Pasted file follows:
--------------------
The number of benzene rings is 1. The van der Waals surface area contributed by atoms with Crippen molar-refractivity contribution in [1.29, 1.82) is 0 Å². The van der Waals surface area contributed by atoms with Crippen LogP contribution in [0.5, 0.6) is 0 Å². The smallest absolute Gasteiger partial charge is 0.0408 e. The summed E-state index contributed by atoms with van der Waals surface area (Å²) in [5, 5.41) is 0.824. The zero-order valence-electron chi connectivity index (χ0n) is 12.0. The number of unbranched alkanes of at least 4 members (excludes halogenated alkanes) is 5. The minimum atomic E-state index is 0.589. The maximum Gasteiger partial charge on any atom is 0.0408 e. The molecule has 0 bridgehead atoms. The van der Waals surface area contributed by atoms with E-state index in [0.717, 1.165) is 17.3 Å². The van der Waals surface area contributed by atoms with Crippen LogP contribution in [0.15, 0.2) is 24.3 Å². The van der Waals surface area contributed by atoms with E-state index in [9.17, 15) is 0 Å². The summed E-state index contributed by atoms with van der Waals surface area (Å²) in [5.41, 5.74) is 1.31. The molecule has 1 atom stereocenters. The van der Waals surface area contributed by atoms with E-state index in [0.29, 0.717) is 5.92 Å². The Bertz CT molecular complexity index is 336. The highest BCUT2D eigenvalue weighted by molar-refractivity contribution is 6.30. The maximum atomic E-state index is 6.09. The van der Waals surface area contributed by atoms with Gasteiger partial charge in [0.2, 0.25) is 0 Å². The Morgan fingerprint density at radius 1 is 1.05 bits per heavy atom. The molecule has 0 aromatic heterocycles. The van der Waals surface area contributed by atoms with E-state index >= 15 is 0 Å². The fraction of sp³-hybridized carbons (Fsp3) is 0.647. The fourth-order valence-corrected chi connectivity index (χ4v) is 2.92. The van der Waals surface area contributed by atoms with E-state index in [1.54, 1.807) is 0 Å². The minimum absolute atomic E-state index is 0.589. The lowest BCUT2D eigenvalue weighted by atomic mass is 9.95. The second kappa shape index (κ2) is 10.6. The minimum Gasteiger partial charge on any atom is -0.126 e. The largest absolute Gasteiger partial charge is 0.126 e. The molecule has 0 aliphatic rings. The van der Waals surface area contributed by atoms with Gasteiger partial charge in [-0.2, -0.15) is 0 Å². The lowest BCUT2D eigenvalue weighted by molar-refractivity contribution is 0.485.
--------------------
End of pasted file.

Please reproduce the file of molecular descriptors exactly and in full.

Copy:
The number of benzene rings is 1. The van der Waals surface area contributed by atoms with Crippen molar-refractivity contribution in [1.29, 1.82) is 0 Å². The van der Waals surface area contributed by atoms with Crippen LogP contribution in [0.5, 0.6) is 0 Å². The smallest absolute Gasteiger partial charge is 0.0408 e. The summed E-state index contributed by atoms with van der Waals surface area (Å²) in [5, 5.41) is 0.824. The zero-order valence-electron chi connectivity index (χ0n) is 12.0. The number of unbranched alkanes of at least 4 members (excludes halogenated alkanes) is 5. The minimum atomic E-state index is 0.589. The maximum Gasteiger partial charge on any atom is 0.0408 e. The molecule has 0 bridgehead atoms. The van der Waals surface area contributed by atoms with E-state index in [0.717, 1.165) is 17.3 Å². The van der Waals surface area contributed by atoms with Crippen LogP contribution in [0.15, 0.2) is 24.3 Å². The van der Waals surface area contributed by atoms with E-state index in [9.17, 15) is 0 Å². The summed E-state index contributed by atoms with van der Waals surface area (Å²) in [5.41, 5.74) is 1.31. The molecule has 1 atom stereocenters. The van der Waals surface area contributed by atoms with E-state index in [0.29, 0.717) is 5.92 Å². The Bertz CT molecular complexity index is 336. The highest BCUT2D eigenvalue weighted by molar-refractivity contribution is 6.30. The maximum atomic E-state index is 6.09. The van der Waals surface area contributed by atoms with Gasteiger partial charge in [0.2, 0.25) is 0 Å². The Morgan fingerprint density at radius 1 is 1.05 bits per heavy atom. The molecule has 0 aromatic heterocycles. The van der Waals surface area contributed by atoms with E-state index >= 15 is 0 Å². The fraction of sp³-hybridized carbons (Fsp3) is 0.647. The fourth-order valence-corrected chi connectivity index (χ4v) is 2.92. The van der Waals surface area contributed by atoms with E-state index in [1.54, 1.807) is 0 Å². The minimum absolute atomic E-state index is 0.589. The lowest BCUT2D eigenvalue weighted by atomic mass is 9.95. The second kappa shape index (κ2) is 10.6. The minimum Gasteiger partial charge on any atom is -0.126 e. The largest absolute Gasteiger partial charge is 0.126 e. The molecule has 0 aliphatic rings. The van der Waals surface area contributed by atoms with Gasteiger partial charge in [-0.2, -0.15) is 0 Å². The lowest BCUT2D eigenvalue weighted by molar-refractivity contribution is 0.485.